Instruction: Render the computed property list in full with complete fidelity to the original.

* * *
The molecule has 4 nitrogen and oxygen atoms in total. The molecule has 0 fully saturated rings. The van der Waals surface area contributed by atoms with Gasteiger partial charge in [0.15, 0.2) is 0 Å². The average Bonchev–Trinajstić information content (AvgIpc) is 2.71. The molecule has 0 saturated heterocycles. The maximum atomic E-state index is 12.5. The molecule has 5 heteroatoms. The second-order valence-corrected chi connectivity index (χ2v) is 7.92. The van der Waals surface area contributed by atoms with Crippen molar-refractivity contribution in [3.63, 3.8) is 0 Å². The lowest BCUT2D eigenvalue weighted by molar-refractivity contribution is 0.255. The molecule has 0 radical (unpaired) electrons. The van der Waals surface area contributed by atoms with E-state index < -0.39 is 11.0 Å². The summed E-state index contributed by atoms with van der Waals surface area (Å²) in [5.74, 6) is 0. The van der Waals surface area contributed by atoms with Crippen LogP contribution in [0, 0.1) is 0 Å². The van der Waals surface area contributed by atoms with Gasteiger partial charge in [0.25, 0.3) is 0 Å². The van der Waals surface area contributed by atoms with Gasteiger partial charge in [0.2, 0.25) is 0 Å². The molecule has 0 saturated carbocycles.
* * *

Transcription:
The molecule has 4 nitrogen and oxygen atoms in total. The molecule has 0 fully saturated rings. The van der Waals surface area contributed by atoms with Gasteiger partial charge in [0.15, 0.2) is 0 Å². The average Bonchev–Trinajstić information content (AvgIpc) is 2.71. The molecule has 0 saturated heterocycles. The maximum atomic E-state index is 12.5. The molecule has 5 heteroatoms. The second-order valence-corrected chi connectivity index (χ2v) is 7.92. The van der Waals surface area contributed by atoms with Crippen molar-refractivity contribution in [3.63, 3.8) is 0 Å². The lowest BCUT2D eigenvalue weighted by molar-refractivity contribution is 0.255. The molecule has 0 radical (unpaired) electrons. The van der Waals surface area contributed by atoms with E-state index < -0.39 is 11.0 Å². The summed E-state index contributed by atoms with van der Waals surface area (Å²) in [5.74, 6) is 0. The van der Waals surface area contributed by atoms with Crippen LogP contribution in [0, 0.1) is 0 Å². The van der Waals surface area contributed by atoms with Gasteiger partial charge in [0.25, 0.3) is 0 Å². The van der Waals surface area contributed by atoms with Gasteiger partial charge in [0.2, 0.25) is 0 Å². The molecule has 0 saturated carbocycles.